Loyola University Chicago’s project developed, promoted, and delivered expanded, enhanced, more comprehensive and new, creative, and innovative educational programs on financial aid, financial concepts, and debt management to graduate and undergraduate Loyola students.
Project plan and activities:
Loyola’s project incorporats the specific needs of special populations, beginning with basic concepts before graduating to more intermediate and advanced content areas. For undergraduate and graduate students with limited financial knowledge, basic financial education interventions are provided on topics from types of aid available to basic budgeting to understanding credit and loan options. Financial education at the intermediate level covers topics relevant for undergraduate and graduate students who have moved beyond their first year of study and are confronted with debt management and personal financing issues. Advanced financial education is provided in a formal financial education course for undergraduates that was implemented in 2014 as a part of the Quinlan School of Business core curriculum, and provides a basis for the establishment of similar courses in other schools of the university. Additional advanced education is presented in two workshops per semester for upperclassmen and graduate students focusing on concepts of personal investing after graduation towards a financially stable and comfortable life and eventual retirement.
The Financial Aid Office (FAO) expanded content and resources provided to undergraduate students to include more general financial planning and debt management education, and individual financial counseling for all students that are in the highest need category. Family members of these students are invited to participate in additional financial planning sessions. Undergraduates also receive financial education content which was be added to the Freshman Seminar.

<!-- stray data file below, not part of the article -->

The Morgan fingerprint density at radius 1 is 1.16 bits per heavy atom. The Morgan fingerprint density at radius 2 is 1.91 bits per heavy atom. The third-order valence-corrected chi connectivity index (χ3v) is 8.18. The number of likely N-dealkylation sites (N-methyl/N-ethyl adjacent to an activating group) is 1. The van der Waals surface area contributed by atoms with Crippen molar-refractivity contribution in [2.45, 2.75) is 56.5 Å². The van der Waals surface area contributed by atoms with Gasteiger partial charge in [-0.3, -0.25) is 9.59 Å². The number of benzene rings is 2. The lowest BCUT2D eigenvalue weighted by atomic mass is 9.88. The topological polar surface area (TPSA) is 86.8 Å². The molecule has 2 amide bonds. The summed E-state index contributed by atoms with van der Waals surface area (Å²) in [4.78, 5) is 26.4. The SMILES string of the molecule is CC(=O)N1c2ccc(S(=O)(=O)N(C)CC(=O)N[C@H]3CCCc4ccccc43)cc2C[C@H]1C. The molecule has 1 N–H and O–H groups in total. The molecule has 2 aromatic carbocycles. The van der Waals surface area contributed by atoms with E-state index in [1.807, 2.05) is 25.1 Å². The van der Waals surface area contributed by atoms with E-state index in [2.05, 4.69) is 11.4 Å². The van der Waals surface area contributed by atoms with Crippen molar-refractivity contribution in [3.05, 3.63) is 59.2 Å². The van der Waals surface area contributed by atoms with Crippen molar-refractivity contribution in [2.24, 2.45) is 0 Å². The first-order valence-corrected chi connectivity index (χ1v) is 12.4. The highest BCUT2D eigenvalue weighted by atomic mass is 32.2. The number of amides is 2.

Graduate students at Loyola University Chicago also attend enhanced advanced workshops on debt management, investment strategies, and scholarship/fellowship/grant application writing.
Several innovative, interactive, and digital approaches, including peer-to-peer workshops with finance-based board games, extensive online tools and games, a new Comprehensive Financial Education website, interactive improvisational theater presentations, and comic improvisation events were utilized. LUC-Enactus business students collaborated in this project by adapting their financial educational program for high school students for use with Loyola undergraduate and graduate students. Workshop activities included short videos explaining basic financial concepts, followed by a discussion of examples, challenges, and decisions that may arise.
Students use the financial education game “MindBlown Life,” an immersive and social career simulation mobile game that provides students with an interactive and engaging financial experience. In the game, players create a fully-customizable avatar; role-play working professionals; and earn resources through heart-pumping, physics-based mini-games. They make numerous decisions throughout the course of gameplay and experientially learn everything from basic budgeting and financing college to managing their credit score and effectively dealing with debt. Loyola is working together with MindBlown Labs, the creators of this game, for beta-testing and full-scale implementation.
More information on the project can be found here.
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